Ukip has been plunged into further chaos after the party’s chairman resigned.
Mr Oakden, who has been chairman since July 2016, said the role had been an “honour and a privilege” but that he was stepping down “entirely of my own volition”.
He said he had voluntarily terminated his contract with Ukip at the end of January and on Monday informed the party’s national executive committee (NEC) that he would be standing down.
His resignation comes hours after he was forced to email party members insisting there was “not a coup” following an email being sent out in his name that described him as “interim leader”.
Last month a number of Ukip’s senior figures quit their roles in protest at Mr Bolton’s leadership.
In a statement Mr Oakden said: “Being the chairman of Ukip is an honour and a privilege. It doesn’t come with champagne lunches, a whopping salary or great esteem.
“What it does bring are thousands of emails and letters, occasional angry members whom it’s just not possible to pacify, chairing the board, acting as a diplomat between the NEC and a leader (or five) and generally being the person whose fate it is to disappoint almost everybody.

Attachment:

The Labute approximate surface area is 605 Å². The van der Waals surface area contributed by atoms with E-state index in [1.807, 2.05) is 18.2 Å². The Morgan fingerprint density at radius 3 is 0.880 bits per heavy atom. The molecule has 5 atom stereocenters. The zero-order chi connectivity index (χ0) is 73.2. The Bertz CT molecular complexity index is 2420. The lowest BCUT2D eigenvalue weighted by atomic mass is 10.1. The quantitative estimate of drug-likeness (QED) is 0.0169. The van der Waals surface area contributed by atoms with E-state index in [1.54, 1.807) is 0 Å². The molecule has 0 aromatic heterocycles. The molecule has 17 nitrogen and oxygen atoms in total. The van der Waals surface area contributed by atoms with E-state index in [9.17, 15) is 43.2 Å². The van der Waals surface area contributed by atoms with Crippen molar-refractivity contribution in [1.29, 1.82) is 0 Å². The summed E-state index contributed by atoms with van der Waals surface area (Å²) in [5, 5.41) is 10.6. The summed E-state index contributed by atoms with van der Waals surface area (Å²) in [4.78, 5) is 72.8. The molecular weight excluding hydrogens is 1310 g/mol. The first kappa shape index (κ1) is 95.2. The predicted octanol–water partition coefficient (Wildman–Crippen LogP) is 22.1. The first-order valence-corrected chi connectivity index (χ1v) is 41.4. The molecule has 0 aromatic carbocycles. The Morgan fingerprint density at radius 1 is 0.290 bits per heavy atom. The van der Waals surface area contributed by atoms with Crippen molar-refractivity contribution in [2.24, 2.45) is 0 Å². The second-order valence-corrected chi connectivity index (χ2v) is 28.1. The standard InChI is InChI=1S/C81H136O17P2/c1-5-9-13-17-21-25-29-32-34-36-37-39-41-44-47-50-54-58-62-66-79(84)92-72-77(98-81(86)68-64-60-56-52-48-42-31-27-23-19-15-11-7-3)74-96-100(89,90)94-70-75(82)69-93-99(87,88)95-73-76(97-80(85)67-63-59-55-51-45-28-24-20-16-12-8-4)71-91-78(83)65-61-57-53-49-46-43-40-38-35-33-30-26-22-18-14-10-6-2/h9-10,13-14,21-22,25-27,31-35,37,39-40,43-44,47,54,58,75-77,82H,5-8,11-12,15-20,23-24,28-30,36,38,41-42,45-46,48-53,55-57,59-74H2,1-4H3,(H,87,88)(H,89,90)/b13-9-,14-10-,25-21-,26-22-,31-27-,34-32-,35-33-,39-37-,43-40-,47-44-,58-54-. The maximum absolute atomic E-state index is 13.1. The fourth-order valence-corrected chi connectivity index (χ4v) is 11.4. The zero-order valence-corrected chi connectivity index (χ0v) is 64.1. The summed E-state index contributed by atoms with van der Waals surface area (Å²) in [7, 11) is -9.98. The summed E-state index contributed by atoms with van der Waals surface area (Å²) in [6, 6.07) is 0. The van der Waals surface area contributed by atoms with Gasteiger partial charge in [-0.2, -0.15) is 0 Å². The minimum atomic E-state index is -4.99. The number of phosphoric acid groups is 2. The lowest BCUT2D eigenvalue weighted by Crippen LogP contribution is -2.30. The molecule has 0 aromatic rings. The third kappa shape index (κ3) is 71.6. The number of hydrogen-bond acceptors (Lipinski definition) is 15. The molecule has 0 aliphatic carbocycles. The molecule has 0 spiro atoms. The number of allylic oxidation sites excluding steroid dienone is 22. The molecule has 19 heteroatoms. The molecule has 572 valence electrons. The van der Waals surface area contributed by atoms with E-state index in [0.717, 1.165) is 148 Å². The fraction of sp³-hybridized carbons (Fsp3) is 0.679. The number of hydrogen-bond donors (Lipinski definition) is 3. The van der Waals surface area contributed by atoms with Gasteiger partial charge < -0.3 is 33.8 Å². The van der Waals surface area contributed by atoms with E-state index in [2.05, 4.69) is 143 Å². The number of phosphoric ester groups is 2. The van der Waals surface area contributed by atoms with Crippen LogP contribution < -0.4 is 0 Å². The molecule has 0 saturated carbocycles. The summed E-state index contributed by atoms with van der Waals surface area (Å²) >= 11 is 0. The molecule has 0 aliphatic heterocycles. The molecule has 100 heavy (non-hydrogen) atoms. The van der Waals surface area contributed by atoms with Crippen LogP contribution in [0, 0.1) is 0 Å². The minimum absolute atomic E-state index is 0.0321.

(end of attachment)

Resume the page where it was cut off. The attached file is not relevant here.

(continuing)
“That’s the base line, and it expands from there – still, I’m the lucky one for having had the opportunity to do it. One of the more unenviable tasks is to chair national EGMs, as the one that is taking place this Saturday in Birmingham. Chairing this EGM, however, will be my last act as Ukip party chairman.”
Mr Oakden has worked alongside five different Ukip leaders during his time in the role.
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The current leader, Mr Bolton, faced widespread calls to quit after it was revealed his then girlfriend had sent a series of racist text messages about the actress Meghan Markle, who is Prince Harry’s fiancé.
Despite a mass walkout of Ukip’s senior team and the party’s NEC unanimously voting that he should step down, Mr Bolton vowed to fight on and let members decide his future in a vote at Saturday’s EGM.
He also vowed to “drain the swamp” and put forward a new party constitution, including “significant and urgent reform” of the NEC, which he said was “not fit for purpose”.
Speaking at the weekend, Mr Bolton said he was confident of winning the vote of no confidence.
“I am getting a huge amount of support from around the country because the membership know what’s been going on within the party for a very long time and they know I am not responsible for that,” he told the BBC’s Andrew Marr Show.
“They know that factionalisation needs to be dealt with if the party is going to professionalise and be effective.”